The play tells the ancient story of Rakhel and Rabbi Akiba, the shepherd who became the father of the Talmud. In this scene, Akiba, still a shepherd, shows up at the Beit Midrash in the middle of the night, seeking a place
to study.

RABBI ELIEZER: What now ?!
AKIBA: (From outside.) I’m here to see the Rabbi.
RABBI ELIEZER: Who is it? It’s late!
AKIBA: (Through the door.) My name’s Akiba. Please!
RABBI ELIEZER: (Mumbling as he crosses to the door.) Akiba? This should mean something to me? Does a rabbi’s day never end?
AKIBA: Thank you for opening the door.
RABBI ELIEZER: What is it?
AKIBA: Are you…Rabbi Eliezer?
RABBI ELIEZER: Who else should I be?
AKIBA: I’m honored.
RABBI ELIEZER: And I, stranger, am exhausted. So please tell me why you’ve come. You don’t seem like our usual sort of visitor.
AKIBA: I’m sure I’m not. I’ve come to study Torah, unlikely as it seems.
RABBI ELIEZER: (To heaven.) G-d, is this one a hungry mind, or just another hungry mouth?
AKIBA: I’m not looking for a meal, Rabbi. Please, hear me out. I’ve been walking for days. I’ve already been turned away from three other study houses.
RABBI ELIEZER: Why did the others turn you away?
AKIBA: At the first, they said I was too old. The second, too dirty. The last one was simply too crowded. And always the same advice: “Go back to your flock!”
RABBI ELIEZER: (To heaven again, distraught.) He’s a shepherd!
AKIBA: All my forty years.
RABBI ELIEZER: So why come to study, at this late date?
AKIBA: Because I’ve made a vow. To my bride. To learn Torah. How can I break my vow and be worthy of calling myself her husband?
RABBI ELIEZER: A vow to one’s beloved is not something to be taken lightly. You are a wise fellow for at least knowing that.
AKIBA: I would not take any vow lightly. And Rakhel, my wife, is sacrificing much to make my study possible.
RABBI ELIEZER: Your Rakhel must be a righteous woman.
AKIBA: That she is. And I will not let her down.
RABBI ELIEZER: You know the study of Torah is a lifelong commitment. A road that only begins here at the Beit Midrash.
AKIBA: I’m a shepherd. Patience comes with the territory.
RABBI ELIEZER: You’re an unusual man, Akiba. (He considers a moment.) I presume you can read and write? (Akiba doesn’t answer.) Or, at least…read?
AKIBA: I can read the tracks of a sheep that has strayed from my flock. Or the movement of the stars in the night sky. I’ve slept out enough nights to be expert at that.
RABBI ELIEZER: I begin to see why the others suggested you go back and do what you’re expert at. To begin from scratch at this late date…
AKIBA: I’ve never been afraid of hard work!
RABBI ELIEZER: I believe you, Akiba. Still, there is yet another problem. Here at the Beit Midrash, everyone must have a study partner. And, considering you can’t even read, with whom, in good conscience, could I pair you up? (Sings.)In the first place, you don’t know anything / So what kind of partner would you be? On the other hand, that could make you curious / Dying to look and see So on the one hand, you might be a burden / A truly unnecessary job On the other hand, this could be a bit of a Mitzvah / Even a gift from G-d Seeing both sides of an issue / Is what studying’s about You can never know the answer / Til you’ve turned it inside out Look at both sides of an issue / And before the day is through You’ll see sides, and sides of sides / You never knew (He looks for an example to use.) Take this bottle of wine, Akiba. Would you say it was half empty or half full?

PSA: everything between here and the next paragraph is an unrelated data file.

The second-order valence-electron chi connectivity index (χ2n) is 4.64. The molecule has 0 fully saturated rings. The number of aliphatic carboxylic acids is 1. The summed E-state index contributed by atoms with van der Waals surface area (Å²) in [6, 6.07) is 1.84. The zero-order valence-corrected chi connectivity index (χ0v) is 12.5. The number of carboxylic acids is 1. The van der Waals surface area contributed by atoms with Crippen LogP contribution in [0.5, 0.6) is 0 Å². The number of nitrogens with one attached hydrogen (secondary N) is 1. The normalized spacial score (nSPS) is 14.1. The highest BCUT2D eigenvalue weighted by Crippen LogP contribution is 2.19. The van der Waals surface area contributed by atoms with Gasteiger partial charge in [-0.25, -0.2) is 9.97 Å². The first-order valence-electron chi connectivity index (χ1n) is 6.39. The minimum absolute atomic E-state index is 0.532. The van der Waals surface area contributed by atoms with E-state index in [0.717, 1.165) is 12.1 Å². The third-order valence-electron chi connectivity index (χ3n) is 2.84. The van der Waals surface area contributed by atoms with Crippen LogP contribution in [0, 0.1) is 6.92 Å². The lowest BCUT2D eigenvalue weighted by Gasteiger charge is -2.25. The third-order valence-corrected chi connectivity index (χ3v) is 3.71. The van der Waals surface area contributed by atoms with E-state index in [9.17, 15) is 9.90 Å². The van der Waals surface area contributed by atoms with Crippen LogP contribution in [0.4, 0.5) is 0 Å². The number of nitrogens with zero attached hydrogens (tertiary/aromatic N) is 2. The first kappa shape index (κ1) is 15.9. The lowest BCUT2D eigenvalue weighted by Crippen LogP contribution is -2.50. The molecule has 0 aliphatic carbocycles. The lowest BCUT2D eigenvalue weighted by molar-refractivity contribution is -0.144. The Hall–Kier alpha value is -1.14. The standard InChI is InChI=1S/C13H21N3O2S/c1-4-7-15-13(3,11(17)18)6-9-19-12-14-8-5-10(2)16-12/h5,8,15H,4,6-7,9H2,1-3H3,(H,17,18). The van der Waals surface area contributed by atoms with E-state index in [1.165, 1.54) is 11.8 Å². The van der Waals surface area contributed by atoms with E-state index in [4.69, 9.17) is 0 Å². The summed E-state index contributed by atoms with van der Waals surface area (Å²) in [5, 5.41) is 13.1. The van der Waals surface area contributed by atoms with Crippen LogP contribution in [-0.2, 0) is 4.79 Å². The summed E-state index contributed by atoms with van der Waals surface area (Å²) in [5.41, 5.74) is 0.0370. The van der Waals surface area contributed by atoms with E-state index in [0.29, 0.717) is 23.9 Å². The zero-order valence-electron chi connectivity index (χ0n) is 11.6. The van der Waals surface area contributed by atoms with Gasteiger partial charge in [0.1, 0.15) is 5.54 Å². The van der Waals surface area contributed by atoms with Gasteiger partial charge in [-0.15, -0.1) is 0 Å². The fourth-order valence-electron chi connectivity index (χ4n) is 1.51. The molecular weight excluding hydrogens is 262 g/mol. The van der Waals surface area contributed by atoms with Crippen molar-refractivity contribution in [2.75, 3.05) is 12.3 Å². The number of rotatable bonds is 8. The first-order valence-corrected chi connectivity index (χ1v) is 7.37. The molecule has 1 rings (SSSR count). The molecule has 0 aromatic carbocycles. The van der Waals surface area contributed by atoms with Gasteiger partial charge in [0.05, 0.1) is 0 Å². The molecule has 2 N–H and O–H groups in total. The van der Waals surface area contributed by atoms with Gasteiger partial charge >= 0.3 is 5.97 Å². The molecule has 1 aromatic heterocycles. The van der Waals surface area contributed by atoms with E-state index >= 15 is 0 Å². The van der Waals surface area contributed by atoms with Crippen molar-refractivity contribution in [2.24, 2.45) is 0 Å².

AKIBA: Well…on the one hand…if one had a lot of guests to serve, and only this one bottle, then I would call it half empty. But if, on the other hand, just you and I were to have the pleasure of polishing it off alone, then it is definitely half full—since it leaves us plenty to share!
RABBI ELIEZER: A not unimpressive bit of reasoning, Akiba! Perhaps you are already starting to—(Catches himself.)—still… (Sings.) On the one hand, you’re over forty / And you don’t even know your Alef-Beit
AKIBA: (Sings.) On the other hand, I have real experience / Could be, that carries weight
BOTH: (They sing.) So on the one hand
RABBI ELIEZER: (Sings.) You are like a blank slate
AKIBA: (Sings.) No writing recorded there to read
RABBI ELIEZER: (Sings.) On the other hand, you are like a sample of truth / With every life example you need
AKIBA: (Sings.) Seeing both sides of an issue / Is what studying’s about Well, the concept is no stranger than / Say, breathing in and out Start on one side of an issue / But before you make it through You’ll find someone else’s side / Belongs to you! I know how a shepherd learns his trade, Rabbi. But tell me, how does a Jew grow wise?
RABBI ELIEZER: A wise Jew is one who learns from everyone! (Sings.)So, say I take a chance / Attempt a different way Presume that since you’ve lived a lot / You’ve got a lot to say Yes, if I take a leap / Into the great unknown
AKIBA: (Sings.) Since you’ve got me with you / You’re not doing it alone Rabbi, tell me please, what makes a Jew strong?
RABBI ELIEZER: A strong Jew is one who subdues his evil impulses.
AKIBA: And when is a Jew considered rich?
RABBI ELIEZER: A rich Jew is one who is content with his lot. Now let me ask YOU one: What Jew will be honored?
AKIBA: (After a moment’s thought.) The one who honors others!
RABBI ELIEZER: And say I tried you out as a partner…for myself!
AKIBA: Then there’d be no man more honored than I!
BOTH: (They sing.) Seeing both sides of an issue / Is what studying’s about You can never know the answer / Til you’ve turned it inside out Start on one side of an issue / And before you’ve reached the end You might find that you have found / Yourself a friend!
AKIBA: May I stay then, Rabbi?
RABBI ELIEZER: Akiba, it is I who would be honored!